After 2.5 million sales of its revolutionary credit card sized computer, the Raspberry Pi Foundation (RPF) has just announced a new version of its model B board with extra power and capabilities, but at the same ridiculously low price.

The Raspberry Pi B+ has the same ARM processor as its predecessor and the same small 512MB memory on board, but now includes two extra USB ports, a MicroSD slot, more pins for attaching peripherals and a better audio circuit. The RPI reckons its also reduced power consumption.

It keeps the HDMI out and audio jack of the Model B too, and is still powered over micro-USB.

Since the Pi launched two years ago there’s been a lot of imitations around, but none which have quite managed to capture the imagination of the hacking community in the same way. From media centres to time lapse camera dollies, 3D printers and networked toilets: people are proud to have their projects powered by Pi. Together with the open hardware controller board Arduino, it’s become synonymous with the maker movement.

And yet, despite its ridiculously low cost – $35 for a full computer (without keyboard and display, obviously) – the Pi hasn’t made much of an impact in South Africa. Local retailer RS Components has the rights to sell the boards here, for which it charges a slight premium at R446, but general manager Brian Andrew says that there’s not been as much interest as he hoped for.

“We still hope to get going with the Raspberry Pi,” Andrew says, “It’s a huge opportunity, especially in the area for which it was originally designed – education. We can make computers available, and we’re passionate about the Pi in education.”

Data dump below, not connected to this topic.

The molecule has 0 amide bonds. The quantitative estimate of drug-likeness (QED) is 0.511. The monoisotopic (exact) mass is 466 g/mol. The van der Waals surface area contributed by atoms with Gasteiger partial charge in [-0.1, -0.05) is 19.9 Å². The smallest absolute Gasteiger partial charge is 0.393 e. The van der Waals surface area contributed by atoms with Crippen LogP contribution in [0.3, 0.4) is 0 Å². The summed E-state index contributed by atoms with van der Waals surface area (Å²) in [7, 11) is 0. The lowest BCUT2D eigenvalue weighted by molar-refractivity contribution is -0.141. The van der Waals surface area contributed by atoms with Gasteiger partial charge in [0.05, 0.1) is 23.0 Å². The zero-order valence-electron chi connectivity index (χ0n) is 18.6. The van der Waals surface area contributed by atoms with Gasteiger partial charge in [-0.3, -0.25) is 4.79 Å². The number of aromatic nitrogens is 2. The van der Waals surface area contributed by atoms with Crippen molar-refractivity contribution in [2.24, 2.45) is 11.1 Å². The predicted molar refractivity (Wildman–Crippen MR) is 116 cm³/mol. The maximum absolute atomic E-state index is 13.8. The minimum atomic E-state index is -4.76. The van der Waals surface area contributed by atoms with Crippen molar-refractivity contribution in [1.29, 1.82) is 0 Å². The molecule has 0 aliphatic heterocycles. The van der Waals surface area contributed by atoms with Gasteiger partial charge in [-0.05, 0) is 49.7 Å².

While Andrew obviously has a vested interest in getting more schools using Pis, if they aren’t being widely used yet it does seem like a missed opportunity. That may change, though: RS Components already has the new Model B+ listed at the frankly bargainous price of R364 R446.86.

You can order here before the price goes up.

Adam is the Editorial Director at htxt media. He has been writing about technology for almost two full decades now. In a previous life, he was the editor of PC Format and Digital Camera Shopper in the UK, before going on to work as a freelance journalist for seven years. His work has appeared in or on Stuff, The Guardian, Linux Format, TechRadar,, PC Gamer, Green Futures, The Journalist, The Ecologist and The Review. Adam moved to South Africa in 2012 and loves 3D printers, MakerFairs and tech hubs. He hates seafood. None of his friends remember this when cooking.